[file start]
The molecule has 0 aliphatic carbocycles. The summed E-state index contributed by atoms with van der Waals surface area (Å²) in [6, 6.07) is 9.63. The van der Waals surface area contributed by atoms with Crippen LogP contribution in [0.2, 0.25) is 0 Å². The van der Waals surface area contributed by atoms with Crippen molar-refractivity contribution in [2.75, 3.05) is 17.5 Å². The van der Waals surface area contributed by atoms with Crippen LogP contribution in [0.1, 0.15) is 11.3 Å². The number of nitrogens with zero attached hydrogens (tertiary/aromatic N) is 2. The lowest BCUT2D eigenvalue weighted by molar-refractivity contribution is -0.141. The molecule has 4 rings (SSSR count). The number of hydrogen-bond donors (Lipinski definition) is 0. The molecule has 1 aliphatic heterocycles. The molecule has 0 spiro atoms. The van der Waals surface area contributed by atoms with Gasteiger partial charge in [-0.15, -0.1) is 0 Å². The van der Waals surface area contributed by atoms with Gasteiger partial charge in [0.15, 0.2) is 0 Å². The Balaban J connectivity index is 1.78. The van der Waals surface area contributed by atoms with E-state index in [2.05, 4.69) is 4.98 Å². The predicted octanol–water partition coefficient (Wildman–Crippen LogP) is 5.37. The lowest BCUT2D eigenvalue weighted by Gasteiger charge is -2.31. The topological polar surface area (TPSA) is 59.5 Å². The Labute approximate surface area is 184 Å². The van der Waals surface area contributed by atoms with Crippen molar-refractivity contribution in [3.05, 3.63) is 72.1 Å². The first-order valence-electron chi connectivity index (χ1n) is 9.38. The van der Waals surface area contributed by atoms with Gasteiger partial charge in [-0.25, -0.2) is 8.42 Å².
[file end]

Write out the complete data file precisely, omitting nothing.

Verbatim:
The molecule has 0 aliphatic carbocycles. The summed E-state index contributed by atoms with van der Waals surface area (Å²) in [6, 6.07) is 9.63. The van der Waals surface area contributed by atoms with Crippen LogP contribution in [0.2, 0.25) is 0 Å². The van der Waals surface area contributed by atoms with Crippen molar-refractivity contribution in [2.75, 3.05) is 17.5 Å². The van der Waals surface area contributed by atoms with Crippen LogP contribution in [0.1, 0.15) is 11.3 Å². The number of nitrogens with zero attached hydrogens (tertiary/aromatic N) is 2. The lowest BCUT2D eigenvalue weighted by molar-refractivity contribution is -0.141. The molecule has 4 rings (SSSR count). The number of hydrogen-bond donors (Lipinski definition) is 0. The molecule has 1 aliphatic heterocycles. The molecule has 0 spiro atoms. The van der Waals surface area contributed by atoms with Gasteiger partial charge in [-0.15, -0.1) is 0 Å². The van der Waals surface area contributed by atoms with Gasteiger partial charge in [0.15, 0.2) is 0 Å². The Balaban J connectivity index is 1.78. The van der Waals surface area contributed by atoms with E-state index in [2.05, 4.69) is 4.98 Å². The predicted octanol–water partition coefficient (Wildman–Crippen LogP) is 5.37. The lowest BCUT2D eigenvalue weighted by Gasteiger charge is -2.31. The topological polar surface area (TPSA) is 59.5 Å². The Labute approximate surface area is 184 Å². The van der Waals surface area contributed by atoms with Crippen molar-refractivity contribution in [3.05, 3.63) is 72.1 Å². The first-order valence-electron chi connectivity index (χ1n) is 9.38. The van der Waals surface area contributed by atoms with Gasteiger partial charge in [-0.25, -0.2) is 8.42 Å².